- NASA’s Voyager 1 Enters New Region in Deep Space
- NASA fixes bug on Voyager 2, restarts science data transmissions
WASHINGTON, March 20 (RIA Novosti) - It’s been a long, long journey – more than 35 years and billions of miles. And now NASA’s Voyager 1 spacecraft has become the first man-made object to leave the solar system, according to new scientific findings posted online Wednesday.
“It’s outside the normal heliosphere, I would say that,” said Bill Webber, professor emeritus of astronomy at New Mexico State University, in a statement. “We’re in a new region. And everything we’re measuring is different and exciting.”
Voyager 1 launched on Sept. 5, 1977, is now more than 11 billion miles (17.7 billion kilometers) from the sun.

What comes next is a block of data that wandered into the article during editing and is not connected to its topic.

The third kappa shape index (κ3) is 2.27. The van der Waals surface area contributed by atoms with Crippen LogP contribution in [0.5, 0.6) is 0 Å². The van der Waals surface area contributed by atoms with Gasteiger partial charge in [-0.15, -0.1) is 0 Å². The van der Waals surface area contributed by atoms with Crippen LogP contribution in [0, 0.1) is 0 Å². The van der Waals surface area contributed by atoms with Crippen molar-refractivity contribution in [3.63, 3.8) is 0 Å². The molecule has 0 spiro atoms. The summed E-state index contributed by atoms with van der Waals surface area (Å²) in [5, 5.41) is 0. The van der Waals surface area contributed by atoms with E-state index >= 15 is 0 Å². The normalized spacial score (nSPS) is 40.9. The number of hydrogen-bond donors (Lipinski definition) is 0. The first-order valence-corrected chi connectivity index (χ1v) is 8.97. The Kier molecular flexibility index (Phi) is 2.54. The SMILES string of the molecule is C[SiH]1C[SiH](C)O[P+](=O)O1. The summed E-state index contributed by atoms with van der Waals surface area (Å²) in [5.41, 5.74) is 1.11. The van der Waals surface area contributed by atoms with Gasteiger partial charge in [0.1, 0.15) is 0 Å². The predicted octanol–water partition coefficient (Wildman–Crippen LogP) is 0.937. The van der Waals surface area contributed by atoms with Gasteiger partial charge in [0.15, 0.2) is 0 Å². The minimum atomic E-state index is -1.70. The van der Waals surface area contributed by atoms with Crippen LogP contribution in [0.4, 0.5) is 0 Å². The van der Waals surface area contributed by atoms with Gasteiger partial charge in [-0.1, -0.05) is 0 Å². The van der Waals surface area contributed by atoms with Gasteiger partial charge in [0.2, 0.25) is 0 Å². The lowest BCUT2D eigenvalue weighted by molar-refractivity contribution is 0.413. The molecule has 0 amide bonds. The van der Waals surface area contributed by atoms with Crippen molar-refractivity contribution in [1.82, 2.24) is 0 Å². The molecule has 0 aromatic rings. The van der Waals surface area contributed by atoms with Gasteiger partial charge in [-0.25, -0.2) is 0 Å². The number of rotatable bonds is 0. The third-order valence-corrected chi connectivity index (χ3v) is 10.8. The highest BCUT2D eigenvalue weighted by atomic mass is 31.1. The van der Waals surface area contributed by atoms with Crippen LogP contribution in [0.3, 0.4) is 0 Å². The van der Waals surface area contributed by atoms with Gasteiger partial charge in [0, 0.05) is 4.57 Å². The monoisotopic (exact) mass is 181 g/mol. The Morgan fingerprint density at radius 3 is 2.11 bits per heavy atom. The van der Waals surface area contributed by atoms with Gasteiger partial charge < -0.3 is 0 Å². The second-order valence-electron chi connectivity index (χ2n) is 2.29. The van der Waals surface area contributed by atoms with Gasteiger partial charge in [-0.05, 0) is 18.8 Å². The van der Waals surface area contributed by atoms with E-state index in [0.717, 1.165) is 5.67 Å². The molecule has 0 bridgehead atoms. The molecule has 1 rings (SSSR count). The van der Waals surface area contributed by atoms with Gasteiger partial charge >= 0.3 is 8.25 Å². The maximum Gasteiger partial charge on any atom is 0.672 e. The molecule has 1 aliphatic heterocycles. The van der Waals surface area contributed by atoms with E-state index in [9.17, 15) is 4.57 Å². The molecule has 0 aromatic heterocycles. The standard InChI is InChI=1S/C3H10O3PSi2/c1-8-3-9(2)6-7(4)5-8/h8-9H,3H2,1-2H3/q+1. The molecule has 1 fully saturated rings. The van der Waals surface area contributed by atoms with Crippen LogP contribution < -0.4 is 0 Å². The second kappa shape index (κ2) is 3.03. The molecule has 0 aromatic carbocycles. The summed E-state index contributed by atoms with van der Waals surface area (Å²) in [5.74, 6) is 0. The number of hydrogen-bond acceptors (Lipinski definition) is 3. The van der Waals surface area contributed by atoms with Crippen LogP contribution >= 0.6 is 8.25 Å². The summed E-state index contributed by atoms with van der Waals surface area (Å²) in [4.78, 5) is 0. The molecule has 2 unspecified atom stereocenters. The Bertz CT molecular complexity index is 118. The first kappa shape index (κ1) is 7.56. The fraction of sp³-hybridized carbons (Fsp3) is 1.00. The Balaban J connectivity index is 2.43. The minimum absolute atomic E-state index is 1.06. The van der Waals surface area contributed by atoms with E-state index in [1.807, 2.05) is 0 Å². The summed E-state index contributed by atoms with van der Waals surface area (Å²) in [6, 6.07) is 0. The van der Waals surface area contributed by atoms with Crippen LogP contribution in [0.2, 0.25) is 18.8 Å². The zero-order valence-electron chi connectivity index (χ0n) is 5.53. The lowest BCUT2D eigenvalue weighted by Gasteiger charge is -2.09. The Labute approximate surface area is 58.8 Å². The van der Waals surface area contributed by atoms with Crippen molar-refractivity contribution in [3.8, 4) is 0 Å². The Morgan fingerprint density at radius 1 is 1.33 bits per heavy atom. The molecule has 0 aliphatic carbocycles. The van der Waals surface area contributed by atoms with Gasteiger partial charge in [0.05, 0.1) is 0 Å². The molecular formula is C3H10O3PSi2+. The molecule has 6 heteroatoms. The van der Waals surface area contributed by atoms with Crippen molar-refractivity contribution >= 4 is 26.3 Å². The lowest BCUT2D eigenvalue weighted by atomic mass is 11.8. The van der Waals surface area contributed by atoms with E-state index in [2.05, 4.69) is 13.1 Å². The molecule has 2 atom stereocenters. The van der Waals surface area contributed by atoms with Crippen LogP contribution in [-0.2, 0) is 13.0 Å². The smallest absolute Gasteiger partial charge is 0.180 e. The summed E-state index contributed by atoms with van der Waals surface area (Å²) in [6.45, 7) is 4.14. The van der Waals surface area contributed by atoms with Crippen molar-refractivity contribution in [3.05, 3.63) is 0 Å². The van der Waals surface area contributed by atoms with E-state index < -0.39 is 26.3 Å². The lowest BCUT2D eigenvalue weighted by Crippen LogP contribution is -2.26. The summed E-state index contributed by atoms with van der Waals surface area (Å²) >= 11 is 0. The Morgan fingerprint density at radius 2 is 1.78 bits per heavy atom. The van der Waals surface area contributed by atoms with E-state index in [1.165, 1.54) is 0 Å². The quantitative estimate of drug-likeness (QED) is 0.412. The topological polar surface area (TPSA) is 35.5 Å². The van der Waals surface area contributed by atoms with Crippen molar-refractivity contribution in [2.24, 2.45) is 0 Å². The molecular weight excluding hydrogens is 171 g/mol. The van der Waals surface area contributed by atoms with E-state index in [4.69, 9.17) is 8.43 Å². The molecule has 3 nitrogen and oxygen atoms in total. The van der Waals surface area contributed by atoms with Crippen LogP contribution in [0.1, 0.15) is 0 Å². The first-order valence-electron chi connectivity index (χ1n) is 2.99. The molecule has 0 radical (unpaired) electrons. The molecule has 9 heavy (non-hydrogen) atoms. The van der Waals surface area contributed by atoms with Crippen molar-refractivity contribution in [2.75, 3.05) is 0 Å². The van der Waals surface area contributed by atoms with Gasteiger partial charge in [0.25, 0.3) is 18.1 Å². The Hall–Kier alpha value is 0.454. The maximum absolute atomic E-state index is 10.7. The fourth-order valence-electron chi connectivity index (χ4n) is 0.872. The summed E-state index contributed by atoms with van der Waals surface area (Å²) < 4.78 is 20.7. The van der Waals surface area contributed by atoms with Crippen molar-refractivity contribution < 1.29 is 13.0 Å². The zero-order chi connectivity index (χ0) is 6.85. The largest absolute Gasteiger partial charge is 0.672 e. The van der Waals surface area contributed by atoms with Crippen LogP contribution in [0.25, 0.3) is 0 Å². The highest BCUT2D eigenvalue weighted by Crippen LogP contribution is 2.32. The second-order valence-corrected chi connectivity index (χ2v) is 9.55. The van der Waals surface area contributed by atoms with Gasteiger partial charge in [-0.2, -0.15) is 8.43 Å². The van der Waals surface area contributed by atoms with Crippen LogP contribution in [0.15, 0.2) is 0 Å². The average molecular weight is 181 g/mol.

The new study of cosmic rays and radiation was posted online in the journal Geophysical Research Letters. It says that on Aug. 25, 2012, Voyager 1 measured drastic changes in cosmic rays, indicating it had left the outer-most reaches of the heliosphere, the immense magnetic bubble that contains our solar system, the solar wind and the entire solar magnetic field.
“Within just a few days, the heliospheric intensity of trapped radiation decreased, and the cosmic ray intensity went up as you would expect if it exited the heliosphere,” said Webber.
In December, NASA said in a statement that Voyager 1 “has entered a new region at the far reaches of our solar system that scientists feel is the final area the spacecraft has to cross before reaching interstellar space.”
Voyager 1 was the second of NASA’s two Voyager spacecraft launched in 1977. Voyager 2 was launched first, on Aug. 20, but is well behind Voyager 1 and has still not left the solar system, according to a website tracking the locations of the two probes.
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